Town to build new senior center

Flower Mound senior citizens will have a new place to gather thanks to the efforts of town leaders.

The Flower Mound Town Council, town officials and the Parks, Arts and Library Services (PALS) board convened May 23 for a joint work session to address several community improvement projects.

First on the agenda: discussion of plans and logistics for a new senior center.

According to the 2010 census, the number of residents 65 and older has nearly tripled — from 1,347 a decade ago, or 2.7 percent of the town’s population, to 3,576, or 5.5 percent.

Seniors currently meet in the 4,850-square-foot Shirley Voirin Social Senior Center at the southeast corner of Morriss and Cross Timbers roads that had once served as the first town hall.  The building is frequently packed with people and space has become an issue.

Town Manager Jimmy Stathatos detailed the proposed location of a new center west of the intersection of FM 2499 and West Windsor Dr.

Stathatos estimated the new facility will cover some 20,626 square feet and include 150 parking spaces.

The council members and PALS board members agreed the location was ideal, and Stathatos advised a professional services agreement would be presented to the council June 17.

Approximately four months of design would follow, and Flower Mound Mayor Tom Hayden stated a goal for groundbreaking/laying of the foundation to be completed by the end of 2013.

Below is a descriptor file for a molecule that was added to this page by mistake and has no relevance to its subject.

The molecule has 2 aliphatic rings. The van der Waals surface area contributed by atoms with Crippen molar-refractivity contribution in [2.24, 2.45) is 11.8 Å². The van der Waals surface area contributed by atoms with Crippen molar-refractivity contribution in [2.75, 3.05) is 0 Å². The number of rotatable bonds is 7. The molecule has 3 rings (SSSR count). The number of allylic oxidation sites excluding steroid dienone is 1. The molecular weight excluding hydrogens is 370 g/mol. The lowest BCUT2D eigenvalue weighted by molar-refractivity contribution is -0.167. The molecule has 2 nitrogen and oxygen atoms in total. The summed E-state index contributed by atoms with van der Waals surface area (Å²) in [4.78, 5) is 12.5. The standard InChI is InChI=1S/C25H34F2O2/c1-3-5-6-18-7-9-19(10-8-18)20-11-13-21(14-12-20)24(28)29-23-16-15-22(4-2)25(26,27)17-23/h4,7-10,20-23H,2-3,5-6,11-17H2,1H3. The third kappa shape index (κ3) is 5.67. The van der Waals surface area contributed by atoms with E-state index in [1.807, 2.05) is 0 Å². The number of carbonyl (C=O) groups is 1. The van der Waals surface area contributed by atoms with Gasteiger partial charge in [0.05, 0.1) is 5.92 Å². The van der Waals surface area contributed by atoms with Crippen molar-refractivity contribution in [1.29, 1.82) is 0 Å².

Hayden also recommended the use of Tax Increment Reinvestment Zone (TIRZ) funding to offset nearly half the cost of the project, which is estimated to be close to $5 million.

Executive Director of Community Services Gary Sims presented the status of plans to construct a dog park within the Heritage Park grounds.

The estimated cost of the dog park if located east of Garden Ridge was reported at close to $820,000 and would also require the removal of many trees.

Town councilmembers expressed preference for the optional site west of Garden Ridge which currently has a lot of open space and is near restroom facilities and would cost substantially less to build.

Town council told PALS board members to continue to review the plans and design specifications and come back to town council with specifics, expected around October or November.

A proposed skate park was next to be discussed, with members of both the council and PALS board expressing phone and online surveys of residents regarding the proposal may have been vague or conveyed the park was meant to accommodate older children and young adults.

The skate park is actually meant to accommodate smaller children, and the council indicated the project would be placed on hold with plans to re-launch a modified survey to residents.

Sims also presented a recommendation for the current location of the Heritage Park amphitheater.

Due to addition of roads and increased traffic in close proximity to the current site, Sims recommended transforming the 50 foot radius base to be covered with an octagonal structure to present park patrons with a pavilion to accommodate events.

With an estimated cost of $100,000, the council agreed to proceed with the structure implementation.

The council and PALS board also reviewed figures of Operational and Maintenance (O&M) costs reaching an annual amount of $163,000. Items discussed were plans for a tennis center, the implementation of a master plan for a library and the Public Arts Committee’s policy on accepting art contributions.


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